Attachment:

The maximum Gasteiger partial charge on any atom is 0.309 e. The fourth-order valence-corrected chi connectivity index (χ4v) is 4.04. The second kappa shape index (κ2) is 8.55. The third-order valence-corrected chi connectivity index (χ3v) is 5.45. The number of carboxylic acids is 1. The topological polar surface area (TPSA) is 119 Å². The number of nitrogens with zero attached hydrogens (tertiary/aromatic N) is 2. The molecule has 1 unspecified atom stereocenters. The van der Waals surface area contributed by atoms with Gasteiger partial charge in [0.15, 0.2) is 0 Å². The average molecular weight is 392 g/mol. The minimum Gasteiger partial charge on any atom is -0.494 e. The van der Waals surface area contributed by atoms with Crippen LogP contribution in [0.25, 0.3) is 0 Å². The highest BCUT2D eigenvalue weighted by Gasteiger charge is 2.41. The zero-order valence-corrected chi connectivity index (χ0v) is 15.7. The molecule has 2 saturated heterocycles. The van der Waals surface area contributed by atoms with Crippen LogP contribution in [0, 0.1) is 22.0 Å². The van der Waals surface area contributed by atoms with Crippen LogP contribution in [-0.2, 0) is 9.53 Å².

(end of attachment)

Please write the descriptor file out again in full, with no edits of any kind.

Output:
The maximum Gasteiger partial charge on any atom is 0.309 e. The fourth-order valence-corrected chi connectivity index (χ4v) is 4.04. The second kappa shape index (κ2) is 8.55. The third-order valence-corrected chi connectivity index (χ3v) is 5.45. The number of carboxylic acids is 1. The topological polar surface area (TPSA) is 119 Å². The number of nitrogens with zero attached hydrogens (tertiary/aromatic N) is 2. The molecule has 1 unspecified atom stereocenters. The van der Waals surface area contributed by atoms with Gasteiger partial charge in [0.15, 0.2) is 0 Å². The average molecular weight is 392 g/mol. The minimum Gasteiger partial charge on any atom is -0.494 e. The van der Waals surface area contributed by atoms with Crippen LogP contribution in [0.25, 0.3) is 0 Å². The highest BCUT2D eigenvalue weighted by Gasteiger charge is 2.41. The zero-order valence-corrected chi connectivity index (χ0v) is 15.7. The molecule has 2 saturated heterocycles. The van der Waals surface area contributed by atoms with Crippen LogP contribution in [0, 0.1) is 22.0 Å². The van der Waals surface area contributed by atoms with Crippen LogP contribution in [-0.2, 0) is 9.53 Å².